Copyright in Malaysia is based on the Copyright Act 1987, copy refers to a reproduction of a work in written form, in the form of a recording or fill, or in any other material form. Copyright is one form of the intellectual property which is the legal right given to the copyright’s owner for a specific time period. All the copyrights are registered and protected under Copyright Act 1987.
What can be protected by copyright?
Books (traditional or digital), scripts, music, pictures, videos, source codes for software, manuals/guidebooks, university journals, and other kinds of creative works or materials have special intangible rights attached to them. These rights, known as “copyrights”, are owned by the people who create the work – authors, producers, photographers, musicians, songwriters, artists and such – who can choose to do anything and everything they wish with their exclusive rights.
Copyright protects the expression of the author’s artistic and literary works and is also related to the exclusive right to prepare derivative works and to perform and display the work. Subject to the provisions of the Copyright Act 1987, artistic, literary and musical works, films, sounds recordings and broadcasts are eligible for copyright protection.
The only criteria for a creative work to be eligible for copyright is that there must have been sufficient effort applied or put into the work to make the work original and the work must be reduced to material form (so the work can be “seen” or “heard” by others). Works are eligible for copyright regardless of the quality of the work and the purpose for which they were created.
How is copyright protected in Malaysia?
Although copyright is a non-registrable right (i.e., cannot be registered) in Malaysia and enjoys automatic protection, ownership of copyright is difficult to establish. As such, proper documentation can be prepared to prove ownership. Copyright owners can claim ownership by way of a Statutory Declaration or by filing a Voluntary Notification at the Intellectual Property Corporation of Malaysia (MyIPO).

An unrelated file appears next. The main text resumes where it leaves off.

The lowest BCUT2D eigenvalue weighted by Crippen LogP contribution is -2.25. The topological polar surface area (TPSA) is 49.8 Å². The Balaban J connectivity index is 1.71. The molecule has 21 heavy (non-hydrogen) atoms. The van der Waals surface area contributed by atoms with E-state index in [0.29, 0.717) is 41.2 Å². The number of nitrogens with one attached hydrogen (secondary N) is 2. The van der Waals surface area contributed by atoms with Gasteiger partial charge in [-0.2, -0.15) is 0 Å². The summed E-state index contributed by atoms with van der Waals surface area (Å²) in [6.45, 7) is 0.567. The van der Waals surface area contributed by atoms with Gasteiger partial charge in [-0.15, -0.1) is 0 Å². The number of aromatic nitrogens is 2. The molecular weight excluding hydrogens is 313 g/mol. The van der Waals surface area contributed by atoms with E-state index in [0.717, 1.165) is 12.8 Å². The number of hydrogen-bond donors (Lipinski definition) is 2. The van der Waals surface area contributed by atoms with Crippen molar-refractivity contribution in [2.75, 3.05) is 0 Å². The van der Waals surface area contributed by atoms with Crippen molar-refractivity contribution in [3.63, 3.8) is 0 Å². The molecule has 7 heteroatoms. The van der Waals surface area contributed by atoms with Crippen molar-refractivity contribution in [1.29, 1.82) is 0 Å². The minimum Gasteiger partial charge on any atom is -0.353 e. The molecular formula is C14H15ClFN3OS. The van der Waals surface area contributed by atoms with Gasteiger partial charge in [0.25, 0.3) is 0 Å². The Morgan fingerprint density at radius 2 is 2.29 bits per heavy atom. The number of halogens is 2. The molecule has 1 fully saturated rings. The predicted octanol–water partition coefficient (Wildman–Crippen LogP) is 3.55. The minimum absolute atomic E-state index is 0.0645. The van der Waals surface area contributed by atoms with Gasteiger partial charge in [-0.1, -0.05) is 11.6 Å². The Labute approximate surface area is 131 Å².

Is my copyright recognized overseas?
Malaysia is a signatory of the Berne Convention and therefore, copyrighted work created in Malaysia would be recognized by each contracting member country of the Berne Convention.
From a local perspective, this means that works created in Malaysia are eligible for copyright not only in Malaysia but also in the member countries of the Berne Convention around the world, including the European Union, the United States, Australia, New Zealand, Japan, China, Korea, etc. However, different regional of the county may have their own regulation. It is better to filing a Voluntary Notification in the country respectively.
What rights do copyright owners have?
The owners of copyrights have the right to prevent other parties from reproducing their work or any substantial parts of their work in any material form, unless authorized by them. As the translation, adaptation and transformation of their work and applications thereof can also be prevented, owners of copyright essentially have broad rights to their pieces of work and these rights can be exploited in many profitable ways.
How long does copyright protection last?
Copyright terms differ from country to country. In Singapore, US and the EU countries for instance, copyright lasts for the life of the author plus 70 years.
Copyright in Malaysia is slightly different. In Malaysia, copyright in literary, musical and artistic works subsists during the life of the creator and continues 50 years after his/her death. This means that the estate of the deceased author, artist or designer can benefit from the copyright for a further 50 years. Copyright in literary, musical or artistic works is released into the public domain once the duration of the copyright expires.
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